Treatment for ODD: Behavior Modification, or Something Else?

Treatment for ODD: Behavior Modification, or Something Else?

by Dr. James Sutton, Psychologist

Recently I received this email:

I have a nine-year-old son who appears to have mild (or early) symptoms of ODD. Can you refer me to a physician in the (named her city) area … I am particularly interested in behavioral modification without the use of drugs.

Behavior modification is not a new idea; it’s been around for decades. Basically, it is the systematic application of rewards and consequences to behavior as a way of improving it. It certainly has its place as a form of treatment. But its not a panacea, nor is it always the treatment of choice.

Oppositional Defiant Disorder rarely exists in isolation (which is why, I suppose, there is no medication designed specifically for the treatment of ODD). This disorder is more like a fever than a disease, usually symptomatic of something else, or several something elses, that are creating havoc in the psychological and emotional center of the child. This is especially the case when ODD is relatively acute, meaning that there have been clearly identifiable times when the youngster has not been oppositional and defiant. (Note: If the child has always been oppositional and defiant, it is probably a condition in and of itself, a part of the child’s “everyday” personality. B-Mod away!)

An example. I worked with a 13-year-old girl once who had been placed in a children’s home because of her behavior. She gave a whole new meaning to “oppositional and defiant.” She became so difficult to manage at school that she was placed in the in-school suspension program, then in the alternative school. She quit coming to school, violated curfew within her small town, and was picked up for MIP (Minor in Possession of Alcohol).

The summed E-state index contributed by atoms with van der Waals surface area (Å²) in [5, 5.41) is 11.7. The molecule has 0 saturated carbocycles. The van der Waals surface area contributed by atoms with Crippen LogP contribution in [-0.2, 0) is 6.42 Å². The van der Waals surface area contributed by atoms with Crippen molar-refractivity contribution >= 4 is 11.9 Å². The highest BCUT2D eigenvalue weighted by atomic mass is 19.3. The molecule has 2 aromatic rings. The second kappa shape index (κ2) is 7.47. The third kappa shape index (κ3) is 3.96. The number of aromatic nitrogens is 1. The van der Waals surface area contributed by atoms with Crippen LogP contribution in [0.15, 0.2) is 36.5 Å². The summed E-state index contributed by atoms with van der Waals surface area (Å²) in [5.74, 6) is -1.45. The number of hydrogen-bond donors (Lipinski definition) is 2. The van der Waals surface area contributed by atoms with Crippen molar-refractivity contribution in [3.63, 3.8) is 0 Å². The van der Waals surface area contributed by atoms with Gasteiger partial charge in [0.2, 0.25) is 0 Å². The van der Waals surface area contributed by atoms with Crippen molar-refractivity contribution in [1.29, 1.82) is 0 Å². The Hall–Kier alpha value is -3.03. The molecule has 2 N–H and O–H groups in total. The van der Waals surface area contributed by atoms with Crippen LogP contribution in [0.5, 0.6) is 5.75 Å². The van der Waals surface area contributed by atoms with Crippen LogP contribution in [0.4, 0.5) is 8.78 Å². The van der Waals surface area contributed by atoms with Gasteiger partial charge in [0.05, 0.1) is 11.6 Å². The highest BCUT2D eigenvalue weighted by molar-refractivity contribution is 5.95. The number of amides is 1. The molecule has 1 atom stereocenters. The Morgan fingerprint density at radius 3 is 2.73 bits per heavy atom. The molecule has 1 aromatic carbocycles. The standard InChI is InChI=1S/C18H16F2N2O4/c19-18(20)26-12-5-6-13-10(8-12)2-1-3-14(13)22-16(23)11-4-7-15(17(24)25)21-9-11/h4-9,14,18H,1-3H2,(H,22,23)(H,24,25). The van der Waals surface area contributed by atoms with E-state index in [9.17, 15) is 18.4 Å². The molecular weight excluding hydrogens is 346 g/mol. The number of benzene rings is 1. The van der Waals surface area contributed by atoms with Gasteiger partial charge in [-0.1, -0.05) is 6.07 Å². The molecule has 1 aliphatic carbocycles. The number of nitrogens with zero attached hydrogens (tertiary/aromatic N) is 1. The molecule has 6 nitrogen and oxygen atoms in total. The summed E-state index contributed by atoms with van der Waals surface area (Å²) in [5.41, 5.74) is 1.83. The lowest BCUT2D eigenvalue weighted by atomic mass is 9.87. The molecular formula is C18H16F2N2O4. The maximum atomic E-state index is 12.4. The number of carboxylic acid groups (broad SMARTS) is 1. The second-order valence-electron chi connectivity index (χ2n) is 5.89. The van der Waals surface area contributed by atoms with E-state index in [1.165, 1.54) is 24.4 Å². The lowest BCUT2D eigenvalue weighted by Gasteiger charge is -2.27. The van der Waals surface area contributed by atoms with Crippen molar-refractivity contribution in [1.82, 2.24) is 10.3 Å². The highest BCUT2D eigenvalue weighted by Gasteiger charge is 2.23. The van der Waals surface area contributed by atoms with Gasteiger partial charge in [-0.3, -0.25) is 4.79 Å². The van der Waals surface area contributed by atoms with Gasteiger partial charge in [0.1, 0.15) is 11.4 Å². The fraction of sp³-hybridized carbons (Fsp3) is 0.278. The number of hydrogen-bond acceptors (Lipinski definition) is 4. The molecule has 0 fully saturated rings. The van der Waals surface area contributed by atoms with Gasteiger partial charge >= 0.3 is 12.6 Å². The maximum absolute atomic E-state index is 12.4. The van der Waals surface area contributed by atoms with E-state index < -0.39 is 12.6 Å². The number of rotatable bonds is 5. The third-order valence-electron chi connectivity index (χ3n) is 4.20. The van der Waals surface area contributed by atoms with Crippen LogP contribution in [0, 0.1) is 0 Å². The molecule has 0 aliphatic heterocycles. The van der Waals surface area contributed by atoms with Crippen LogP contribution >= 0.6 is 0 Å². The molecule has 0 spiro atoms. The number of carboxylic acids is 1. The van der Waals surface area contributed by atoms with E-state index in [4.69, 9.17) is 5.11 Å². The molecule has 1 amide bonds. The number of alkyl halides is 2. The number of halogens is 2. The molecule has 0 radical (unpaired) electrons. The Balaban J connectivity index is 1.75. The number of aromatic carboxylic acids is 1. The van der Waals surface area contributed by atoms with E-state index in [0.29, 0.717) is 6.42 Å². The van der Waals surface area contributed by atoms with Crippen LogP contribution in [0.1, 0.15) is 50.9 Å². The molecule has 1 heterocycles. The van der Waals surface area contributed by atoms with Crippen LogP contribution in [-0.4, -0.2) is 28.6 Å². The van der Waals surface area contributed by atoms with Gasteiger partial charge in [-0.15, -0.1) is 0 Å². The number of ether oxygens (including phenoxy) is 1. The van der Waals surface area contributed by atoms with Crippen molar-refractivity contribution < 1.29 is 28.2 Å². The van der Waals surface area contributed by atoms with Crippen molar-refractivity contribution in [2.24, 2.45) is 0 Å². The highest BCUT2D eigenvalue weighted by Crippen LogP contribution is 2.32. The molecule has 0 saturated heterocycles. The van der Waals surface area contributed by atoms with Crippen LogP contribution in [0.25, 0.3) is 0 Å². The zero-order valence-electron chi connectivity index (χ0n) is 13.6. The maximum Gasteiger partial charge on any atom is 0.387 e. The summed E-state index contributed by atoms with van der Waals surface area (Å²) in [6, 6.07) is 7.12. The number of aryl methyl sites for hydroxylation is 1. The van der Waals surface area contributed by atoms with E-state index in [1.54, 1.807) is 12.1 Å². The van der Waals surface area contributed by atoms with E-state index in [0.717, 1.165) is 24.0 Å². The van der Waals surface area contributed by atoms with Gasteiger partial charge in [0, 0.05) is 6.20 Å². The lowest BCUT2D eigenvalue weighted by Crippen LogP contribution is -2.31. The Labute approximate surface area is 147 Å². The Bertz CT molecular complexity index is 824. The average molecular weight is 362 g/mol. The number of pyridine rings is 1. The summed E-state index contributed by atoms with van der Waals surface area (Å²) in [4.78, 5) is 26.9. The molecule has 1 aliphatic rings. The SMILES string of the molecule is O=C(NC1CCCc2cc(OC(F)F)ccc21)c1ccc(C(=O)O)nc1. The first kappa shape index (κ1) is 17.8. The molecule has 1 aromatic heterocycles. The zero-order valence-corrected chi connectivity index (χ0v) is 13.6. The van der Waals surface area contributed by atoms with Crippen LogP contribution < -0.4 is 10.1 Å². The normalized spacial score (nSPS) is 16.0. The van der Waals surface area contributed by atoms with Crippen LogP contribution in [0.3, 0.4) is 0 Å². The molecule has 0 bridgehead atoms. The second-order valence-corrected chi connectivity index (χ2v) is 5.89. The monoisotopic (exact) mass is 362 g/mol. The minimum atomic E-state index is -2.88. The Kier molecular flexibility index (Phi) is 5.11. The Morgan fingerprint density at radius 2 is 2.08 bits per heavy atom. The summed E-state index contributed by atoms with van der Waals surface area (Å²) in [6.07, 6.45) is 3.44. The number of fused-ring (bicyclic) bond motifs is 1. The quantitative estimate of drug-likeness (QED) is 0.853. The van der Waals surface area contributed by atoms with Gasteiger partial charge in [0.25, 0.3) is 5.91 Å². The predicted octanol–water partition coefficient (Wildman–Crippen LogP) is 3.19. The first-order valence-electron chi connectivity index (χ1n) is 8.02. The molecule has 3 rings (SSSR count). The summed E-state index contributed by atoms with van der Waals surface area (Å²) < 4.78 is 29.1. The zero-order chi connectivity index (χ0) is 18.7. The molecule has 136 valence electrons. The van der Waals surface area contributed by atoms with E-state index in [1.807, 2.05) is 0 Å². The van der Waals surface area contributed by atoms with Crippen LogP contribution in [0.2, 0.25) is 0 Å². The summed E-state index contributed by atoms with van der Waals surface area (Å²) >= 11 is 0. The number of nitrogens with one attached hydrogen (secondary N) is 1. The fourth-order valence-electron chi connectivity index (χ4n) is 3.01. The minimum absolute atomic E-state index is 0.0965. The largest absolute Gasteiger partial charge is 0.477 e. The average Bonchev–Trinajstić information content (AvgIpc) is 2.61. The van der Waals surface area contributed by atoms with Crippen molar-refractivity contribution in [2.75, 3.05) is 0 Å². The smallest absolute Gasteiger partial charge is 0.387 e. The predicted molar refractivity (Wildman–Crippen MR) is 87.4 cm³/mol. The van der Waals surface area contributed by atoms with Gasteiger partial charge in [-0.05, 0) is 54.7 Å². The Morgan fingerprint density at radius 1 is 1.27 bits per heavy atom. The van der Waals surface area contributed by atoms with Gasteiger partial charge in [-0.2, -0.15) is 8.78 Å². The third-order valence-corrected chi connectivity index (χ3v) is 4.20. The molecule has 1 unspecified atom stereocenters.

In glancing through her records I noticed that her recent grades were terrible, but her grades from the previous semester were quite good. Not only that, but there were no discipline referrals in the previous semester. None.

I shared my finding with her, and asked what had happened in her life 3 to 6 months ago that was so devastating. She gave me a “You’ve been reading my mail!” look, then broke into tears.

“My grandmother died,” she sobbed. She then went on to explain that her grandmother had raised her, so she had, all at once, lost her grandmother, her mother and her home.

I didn’t do behavior modification with this girl; I helped her process a deep loss. She recovered, and the early stages of healing were accomplished in days, not weeks or months. (for a story of how another youngster was “cured” of oppositional and defiant behavior in about four hours, check out chapter 7 in If My Kid’s So Nice … Why’s He Driving ME Crazy?)

It is the “something else” then that should always be investigated first. Often it is the focus of treatment and intervention. Granted, it will probably not be as obvious as the situation of the girl I described, but it’s certainly worth a look. If we don’t take a look, we’re apt to start blasting away, spraying our treatment “bullets” without ever seeing a target. And that’s when behaviors can even worsen. It happens, and this is why I would not begin with behavior modification for the nine-year-old of the mother who wrote the email. Since she herself described the boy as having “early” signs (a very favorable finding), I would begin with an in-depth history, focusing especially on the last 3-12 months, and a diagnostic interview with the boy that includes his perception of how things are going with school, family, peers and self. Of course, I wouldn’t know what treatment to use until I knew more about the youngster, his circumstances, and his views, but it might well not be behavior modification.

After all, does this caring mother really want behavior modification, or does she simply want the boy to get better?